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Criminal Justice

Criminal Justice news and analysis from The Nation

  • April 8, 2010

    The Surveillance Regime

    Under Obama, accountability for rights violations during the "war of terror" has been thin.

    the Editors

  • April 6, 2010

    Video of U.S. Attack That Killed Journalists Demands Inquiry

    With official denials of incident involving U.S. pilots in Iraq called into question, shouldn't Congress seek all the facts, accountability?

    John Nichols

  • April 2, 2010

    Court: Feingold’s Right On Wiretaps, Censure, Bush — and Obama

    It's time for the naysayers to wake up and smell the Bill of Rights.

    John Nichols

  • April 1, 2010

    Courting Judges

    Obama has been slow to block the rightward charge of the federal judiciary, but he's begun to show signs of spunk.

    the Editors

  • April 1, 2010


    Plaudits for Nation writers; growing interest in instant runoff voting; xenophobia in Greece.

    the Editors

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  • March 18, 2010

    Privacy Degree Zero

    For all its defenders, privacy remains hard to understand.

    Paul Duguid

  • March 17, 2010

    Watchdogging Investigation of New Orleans Killings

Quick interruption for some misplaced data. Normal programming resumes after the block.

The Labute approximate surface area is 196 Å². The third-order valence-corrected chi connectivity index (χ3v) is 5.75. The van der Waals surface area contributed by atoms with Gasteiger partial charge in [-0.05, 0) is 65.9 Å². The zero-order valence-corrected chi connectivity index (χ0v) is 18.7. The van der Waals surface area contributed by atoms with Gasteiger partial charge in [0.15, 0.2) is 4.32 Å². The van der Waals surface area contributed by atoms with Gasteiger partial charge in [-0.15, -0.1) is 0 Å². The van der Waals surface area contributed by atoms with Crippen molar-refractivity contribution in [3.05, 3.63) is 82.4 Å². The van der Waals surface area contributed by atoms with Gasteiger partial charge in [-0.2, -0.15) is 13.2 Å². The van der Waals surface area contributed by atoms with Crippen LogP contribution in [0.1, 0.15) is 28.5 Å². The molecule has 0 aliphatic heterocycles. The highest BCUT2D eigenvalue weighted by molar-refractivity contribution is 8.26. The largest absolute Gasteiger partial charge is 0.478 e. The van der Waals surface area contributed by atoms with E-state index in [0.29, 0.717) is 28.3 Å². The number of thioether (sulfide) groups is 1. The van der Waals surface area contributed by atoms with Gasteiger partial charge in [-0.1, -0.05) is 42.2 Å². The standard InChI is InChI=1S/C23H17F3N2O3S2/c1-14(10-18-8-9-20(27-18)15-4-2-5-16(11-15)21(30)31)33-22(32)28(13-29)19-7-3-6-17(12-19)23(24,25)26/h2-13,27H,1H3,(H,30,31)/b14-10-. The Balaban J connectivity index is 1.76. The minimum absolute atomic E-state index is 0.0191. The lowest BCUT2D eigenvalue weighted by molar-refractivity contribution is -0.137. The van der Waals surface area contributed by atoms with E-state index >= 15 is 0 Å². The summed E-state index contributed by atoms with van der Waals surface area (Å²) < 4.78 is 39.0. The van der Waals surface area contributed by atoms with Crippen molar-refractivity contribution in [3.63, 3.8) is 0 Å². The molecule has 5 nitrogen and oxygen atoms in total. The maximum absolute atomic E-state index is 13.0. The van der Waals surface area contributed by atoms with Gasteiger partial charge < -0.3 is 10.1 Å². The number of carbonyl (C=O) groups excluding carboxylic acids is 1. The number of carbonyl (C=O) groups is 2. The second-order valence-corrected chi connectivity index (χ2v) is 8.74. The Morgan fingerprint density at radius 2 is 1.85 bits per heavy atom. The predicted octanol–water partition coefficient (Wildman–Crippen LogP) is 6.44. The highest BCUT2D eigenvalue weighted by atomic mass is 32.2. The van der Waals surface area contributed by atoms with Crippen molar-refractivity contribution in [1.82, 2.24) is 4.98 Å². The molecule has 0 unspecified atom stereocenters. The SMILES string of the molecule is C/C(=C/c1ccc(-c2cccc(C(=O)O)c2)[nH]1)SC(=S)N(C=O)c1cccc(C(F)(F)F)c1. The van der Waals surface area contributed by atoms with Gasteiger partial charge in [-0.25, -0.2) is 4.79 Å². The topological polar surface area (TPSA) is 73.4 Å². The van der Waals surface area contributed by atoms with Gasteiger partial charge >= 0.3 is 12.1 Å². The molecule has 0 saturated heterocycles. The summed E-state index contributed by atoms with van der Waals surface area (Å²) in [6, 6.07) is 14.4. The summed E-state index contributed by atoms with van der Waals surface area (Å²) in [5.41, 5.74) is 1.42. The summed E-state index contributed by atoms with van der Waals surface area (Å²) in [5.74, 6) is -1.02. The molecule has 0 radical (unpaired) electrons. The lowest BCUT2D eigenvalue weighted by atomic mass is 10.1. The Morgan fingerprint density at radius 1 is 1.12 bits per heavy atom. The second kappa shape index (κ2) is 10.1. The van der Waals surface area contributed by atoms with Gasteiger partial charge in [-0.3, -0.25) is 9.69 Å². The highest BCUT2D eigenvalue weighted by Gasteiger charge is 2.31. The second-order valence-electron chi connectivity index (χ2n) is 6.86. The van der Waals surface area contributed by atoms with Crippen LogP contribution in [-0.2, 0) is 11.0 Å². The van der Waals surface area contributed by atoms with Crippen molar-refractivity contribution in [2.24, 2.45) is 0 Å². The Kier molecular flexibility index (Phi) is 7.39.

Two former police members recently admitted to participating in a cover-up of the killings and wounding of unarmed civilians in New Orleans shortly after Hurricane Katrina. Nation reporter A.C. Thompson, who first broke the story in December 2008, is continuing to report on the investigation.

    Democracy Now!

  • March 11, 2010

    Lawyers, Terror & Torture

    Liz Cheney's witch hunt against lawyers who represented Guantánamo detainees is a new low.

    David Cole

  • February 13, 2010

    Justice at Last?

    Justice may finally be imaginable for Edna Glover and her family. The charred remains of her son Henry were discovered in the burnt hulk of a car on a levee overlooking the Mississippi River a week after Hurricane Katrina hit New Orleans. But she'd never gotten any answers. 

    Esther Kaplan

  • February 11, 2010

    Make CEOs Take Responsibility for Democracy-Warping Ads

    As someone who has written several books and dozens of major articles on judicial interventions in our politics, and who has covered literally hundreds of campaigns in every state of the country, I have made no secret about my sense that the best response to the U.S. Supreme Court's decision to let corporations spend freely on campaigns is a constitutional amendment to protect our democracy from being overwhelmed with corporate cash.

    John Nichols